MEXICO CITY — Buscabulla, a Puerto Rican duo playing electro-Caribbean music, is promoting a “hymn of belonging” to lift spirits during the pandemic.
The video of the group’s latest single, “Mío,” includes images of the Carnaval de Ponce and the Day of the Holy Innocents, also called the Fiesta de las Máscaras de Hatillo, known for pranks, floats, drinking and loud music.
“It speaks to the Puerto Rican who is here to feel proud, to embrace a sense of belonging, to defend what is theirs,” said lead singer Raquel Berrios via videocall from Aguadilla, Puerto Rico, a small town visited by surfers two hours west of San Juan.
“The sense of belonging transcends money. Sometimes it’s really hard to conceive of that now, when … spirituality and traditions seem to go to a secondary plane,” she said.
Berrios is also the group’s designer, composer and DJ, while Luis Alfredo Del Valle, the other half of Buscabulla, is DJ and instrumentalist. They met in 2011 while living in Brooklyn, New York, and now have a 6-year-old daughter, Charly,
The word “buscabulla” is Puerto Rican for “troublemaker,” someone looking to start fights at parties.
Three years ago, Berrios and Del Valle returned to Puerto Rico — hence the title of their first LP, “Regresa,” released in May. “Mio” is one of the tracks.
When they came back, they found an island devastated after Hurricane Maria, economic crises and political turbulence.
“Lots of locals are leaving, and many foreigners are coming to the country buying land, buying coasts, trying to develop without any regard to the environment,” said Berrios.
Despite those concerns and some melancholy lyrics, the tone of “Regresa,” with its synthesizers and reverbs with retro touches, is calming and warm, like a sunset on the beach. That’s thanks to the sweet voice of Berrios.
“No sabemos” is one of the most electronic songs on the album, and conveys a message to persevere despite the uncertainties of 2020.
“I realized that sometimes things happen in life that we didn’t plan, that end up being a hidden blessing,” said Berrios. She called the song “an exercise of faith.”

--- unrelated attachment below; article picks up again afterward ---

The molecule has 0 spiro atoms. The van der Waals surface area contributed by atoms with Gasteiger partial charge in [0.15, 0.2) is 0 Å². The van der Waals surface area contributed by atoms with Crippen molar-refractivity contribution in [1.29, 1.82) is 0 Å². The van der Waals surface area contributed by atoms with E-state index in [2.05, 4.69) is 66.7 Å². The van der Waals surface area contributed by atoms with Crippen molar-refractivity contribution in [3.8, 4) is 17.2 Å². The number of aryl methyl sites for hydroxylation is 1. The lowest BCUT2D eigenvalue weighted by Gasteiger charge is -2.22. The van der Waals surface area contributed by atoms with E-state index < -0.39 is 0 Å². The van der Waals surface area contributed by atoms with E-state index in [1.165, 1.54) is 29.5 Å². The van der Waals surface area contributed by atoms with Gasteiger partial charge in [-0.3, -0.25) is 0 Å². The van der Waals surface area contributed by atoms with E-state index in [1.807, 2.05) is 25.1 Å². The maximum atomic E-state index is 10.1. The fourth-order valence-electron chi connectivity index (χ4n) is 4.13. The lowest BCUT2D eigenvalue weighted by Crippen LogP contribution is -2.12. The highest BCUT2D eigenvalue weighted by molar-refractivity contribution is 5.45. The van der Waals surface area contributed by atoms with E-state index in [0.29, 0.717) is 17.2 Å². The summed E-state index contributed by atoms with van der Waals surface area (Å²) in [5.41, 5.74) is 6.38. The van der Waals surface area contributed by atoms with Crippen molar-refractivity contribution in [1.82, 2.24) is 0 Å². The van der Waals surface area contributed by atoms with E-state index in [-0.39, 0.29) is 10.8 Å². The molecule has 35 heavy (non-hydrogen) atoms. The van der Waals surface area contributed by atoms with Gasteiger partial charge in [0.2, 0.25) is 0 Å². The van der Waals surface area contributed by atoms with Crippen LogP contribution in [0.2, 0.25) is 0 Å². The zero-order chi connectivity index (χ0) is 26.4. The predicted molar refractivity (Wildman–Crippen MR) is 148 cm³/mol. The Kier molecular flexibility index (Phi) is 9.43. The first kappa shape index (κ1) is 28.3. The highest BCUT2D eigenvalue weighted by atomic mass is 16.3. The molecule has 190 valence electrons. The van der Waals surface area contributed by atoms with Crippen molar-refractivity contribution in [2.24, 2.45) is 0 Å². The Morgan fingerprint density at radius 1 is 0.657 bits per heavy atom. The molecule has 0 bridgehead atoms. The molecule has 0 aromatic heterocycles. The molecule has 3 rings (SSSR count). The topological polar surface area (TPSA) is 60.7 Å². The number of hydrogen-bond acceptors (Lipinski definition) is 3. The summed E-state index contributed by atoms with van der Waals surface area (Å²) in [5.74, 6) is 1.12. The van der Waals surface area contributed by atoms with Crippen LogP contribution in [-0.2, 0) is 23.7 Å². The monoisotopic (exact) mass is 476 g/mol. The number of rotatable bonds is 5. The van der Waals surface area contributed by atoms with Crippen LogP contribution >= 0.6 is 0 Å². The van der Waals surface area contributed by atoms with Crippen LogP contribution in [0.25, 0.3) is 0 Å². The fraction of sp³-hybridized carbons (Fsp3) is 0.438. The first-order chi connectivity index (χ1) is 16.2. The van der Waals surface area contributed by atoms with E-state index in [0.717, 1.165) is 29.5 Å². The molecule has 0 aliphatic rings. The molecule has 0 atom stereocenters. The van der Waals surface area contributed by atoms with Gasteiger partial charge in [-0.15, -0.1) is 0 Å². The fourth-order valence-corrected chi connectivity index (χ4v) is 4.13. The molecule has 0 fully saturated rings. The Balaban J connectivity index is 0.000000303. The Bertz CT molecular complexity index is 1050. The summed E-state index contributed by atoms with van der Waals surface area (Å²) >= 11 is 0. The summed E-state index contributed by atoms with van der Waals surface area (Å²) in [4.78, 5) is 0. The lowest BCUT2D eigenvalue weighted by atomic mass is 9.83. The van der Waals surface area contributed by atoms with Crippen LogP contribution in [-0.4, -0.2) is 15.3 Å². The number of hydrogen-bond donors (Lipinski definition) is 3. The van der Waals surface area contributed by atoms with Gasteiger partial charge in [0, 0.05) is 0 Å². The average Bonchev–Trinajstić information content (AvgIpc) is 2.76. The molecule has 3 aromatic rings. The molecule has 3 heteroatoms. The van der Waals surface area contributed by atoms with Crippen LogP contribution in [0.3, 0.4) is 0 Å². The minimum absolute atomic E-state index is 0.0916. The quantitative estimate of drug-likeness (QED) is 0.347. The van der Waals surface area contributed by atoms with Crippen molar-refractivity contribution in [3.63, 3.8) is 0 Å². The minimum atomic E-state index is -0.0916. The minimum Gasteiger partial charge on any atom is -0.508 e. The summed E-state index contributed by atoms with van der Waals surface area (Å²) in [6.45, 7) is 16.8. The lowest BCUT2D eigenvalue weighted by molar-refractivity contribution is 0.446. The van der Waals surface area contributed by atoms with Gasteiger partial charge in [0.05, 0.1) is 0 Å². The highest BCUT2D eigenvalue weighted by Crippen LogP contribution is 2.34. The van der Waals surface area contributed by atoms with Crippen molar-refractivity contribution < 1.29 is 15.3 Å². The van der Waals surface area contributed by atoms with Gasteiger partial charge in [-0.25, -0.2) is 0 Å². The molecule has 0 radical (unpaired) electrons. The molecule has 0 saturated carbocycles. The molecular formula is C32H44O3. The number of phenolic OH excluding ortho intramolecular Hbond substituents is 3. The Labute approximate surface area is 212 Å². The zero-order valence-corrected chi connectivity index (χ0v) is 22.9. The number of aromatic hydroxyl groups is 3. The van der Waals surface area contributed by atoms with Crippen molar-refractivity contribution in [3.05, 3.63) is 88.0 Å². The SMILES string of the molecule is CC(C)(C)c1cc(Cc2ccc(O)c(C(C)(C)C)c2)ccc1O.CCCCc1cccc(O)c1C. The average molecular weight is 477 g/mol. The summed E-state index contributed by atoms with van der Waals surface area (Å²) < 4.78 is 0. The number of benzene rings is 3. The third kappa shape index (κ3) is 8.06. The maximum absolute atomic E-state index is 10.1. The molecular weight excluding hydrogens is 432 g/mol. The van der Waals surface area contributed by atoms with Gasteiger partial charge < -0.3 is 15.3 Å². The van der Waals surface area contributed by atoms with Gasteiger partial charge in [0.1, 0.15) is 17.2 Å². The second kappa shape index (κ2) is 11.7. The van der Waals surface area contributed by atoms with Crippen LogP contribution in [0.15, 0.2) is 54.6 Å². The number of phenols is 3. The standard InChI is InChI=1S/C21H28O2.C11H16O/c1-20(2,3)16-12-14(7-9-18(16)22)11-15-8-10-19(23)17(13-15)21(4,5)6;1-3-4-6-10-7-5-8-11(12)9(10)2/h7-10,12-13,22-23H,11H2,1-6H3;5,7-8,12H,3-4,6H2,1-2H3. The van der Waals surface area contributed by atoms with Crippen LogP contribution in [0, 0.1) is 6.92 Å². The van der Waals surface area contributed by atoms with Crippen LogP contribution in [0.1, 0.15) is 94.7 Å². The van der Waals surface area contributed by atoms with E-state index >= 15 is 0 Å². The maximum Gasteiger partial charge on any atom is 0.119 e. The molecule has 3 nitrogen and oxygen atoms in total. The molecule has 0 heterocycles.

Buscabulla had planned a tour after launching “Regresa,” but everything changed with the coronavirus.
“It was a shock at the beginning, but to be honest, I also felt relieved. Having a 6-year-old girl, we would have been away from her all summer,” said Berrios.
She thinks the pandemic deepened the album’s message. “In the end, the album is about accepting yourself with your mistakes and imperfections,” she said.
One of the songs, “Nydia,” is dedicated to singer and TV host Nydia Caro, who Berrios said helped her “during an existential crisis and a creative block” with good advice.
As for working with her husband, Berrios said it hasn’t been easy, but they have managed to find balance.
At the beginning we used to fight a lot. There were many clashes producing, or maybe we were working a lot and that was affecting our personal life. But with time, we have identified those patterns, and being conscious of them makes it easier and helps to separate work time from family and couple time,” she said.
During the pandemic, they have also been working on a documentary about their album, and creating videos like the one of their virtual concert for NPR’s recently premiered series “Tiny Desk.” They also help their daughter with online classes.
“Here at home, we have lots of materials for crafts and many books to learn to write,” said Berrios, showing a table with scissors and cardboards. “We’ll need vacations after this year.”